About the Archives Unleashed Project
Archives Unleashed aims to make petabytes of historical internet content accessible to scholars and others interested in researching the recent past. Supported by a grant from the Andrew W. Mellon Foundation, we will be developing web archive search and data analysis tools to enable scholars and librarians to access, share, and investigate recent history since the early days of the World Wide Web.
Growing out of a series of datathons held at the University of Toronto, Library of Congress, Internet Archive, and the British Library, our team recognized the need for better analytics tools, community infrastructure, and accessible web archival interfaces.
The three-year Archives Unleashed project has three major thrusts: First, the project will build a software toolkit that applies modern big data analytics infrastructure to scholarly analysis of web archives. Second, the toolkit will be deployed in a cloud-based environment that will provide a one-stop portal for scholars to ingest their collections and execute a number of analyses with the click of a mouse. Finally, datathons — will build a cohesive and sustainable user community by bringing the core project team members together with librarians, archivists, and other interested researchers.
|Principal Investigator||Ian Milligan is is associate professor of history at the University of Waterloo. Since 2012, he has been engaged in building tools, infrastructure, and frameworks to facilitate the historical use of web archives. In 2016, he was awarded the Canadian Society for Digital Humanities’ Outstanding Early Career Award.|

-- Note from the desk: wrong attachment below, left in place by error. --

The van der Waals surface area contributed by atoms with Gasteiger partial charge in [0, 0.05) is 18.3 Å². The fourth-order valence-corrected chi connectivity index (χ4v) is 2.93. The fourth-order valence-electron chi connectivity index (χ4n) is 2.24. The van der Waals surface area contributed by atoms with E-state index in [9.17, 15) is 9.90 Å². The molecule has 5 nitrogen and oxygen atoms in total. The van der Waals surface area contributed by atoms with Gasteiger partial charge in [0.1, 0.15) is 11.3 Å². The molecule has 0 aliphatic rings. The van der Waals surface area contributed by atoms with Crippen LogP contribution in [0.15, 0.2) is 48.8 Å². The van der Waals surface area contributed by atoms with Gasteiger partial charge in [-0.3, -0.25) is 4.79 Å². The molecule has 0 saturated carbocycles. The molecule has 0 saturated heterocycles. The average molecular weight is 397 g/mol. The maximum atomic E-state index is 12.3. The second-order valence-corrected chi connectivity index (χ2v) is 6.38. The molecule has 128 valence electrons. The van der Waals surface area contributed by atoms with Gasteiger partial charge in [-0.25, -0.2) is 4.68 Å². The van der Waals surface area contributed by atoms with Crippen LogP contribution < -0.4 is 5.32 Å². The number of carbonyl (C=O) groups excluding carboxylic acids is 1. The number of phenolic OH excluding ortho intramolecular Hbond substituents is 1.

|Co-Principal Investigator||Nick Ruest is the Digital Assets Librarian at York University. He is Co-PI of both the WALK project and the Social Sciences and Humanities Research Council of Canada Insight Grant with Milligan. Ruest is dedicated to building systems to ensure that valuable historical and cultural materials are preserved and made universally accessible. He has been Release Manager for five Islandora releases and four Fedora releases, both of which are open source digital asset management systems. He was previously the Project Director for Islandora CLAW and leader of the Fedora Import-Export Initiative.|
|Co-Principal Investigator||Jimmy Lin is the David R. Cheriton Chair in the David R. Cheriton School of Computer Science at the University of Waterloo. His research aims to build tools that help users make sense of large amounts of data. He works at the intersection of information retrieval, natural language processing, and databases, with a focus on large-scale distributed algorithms and infrastructure for data analytics.|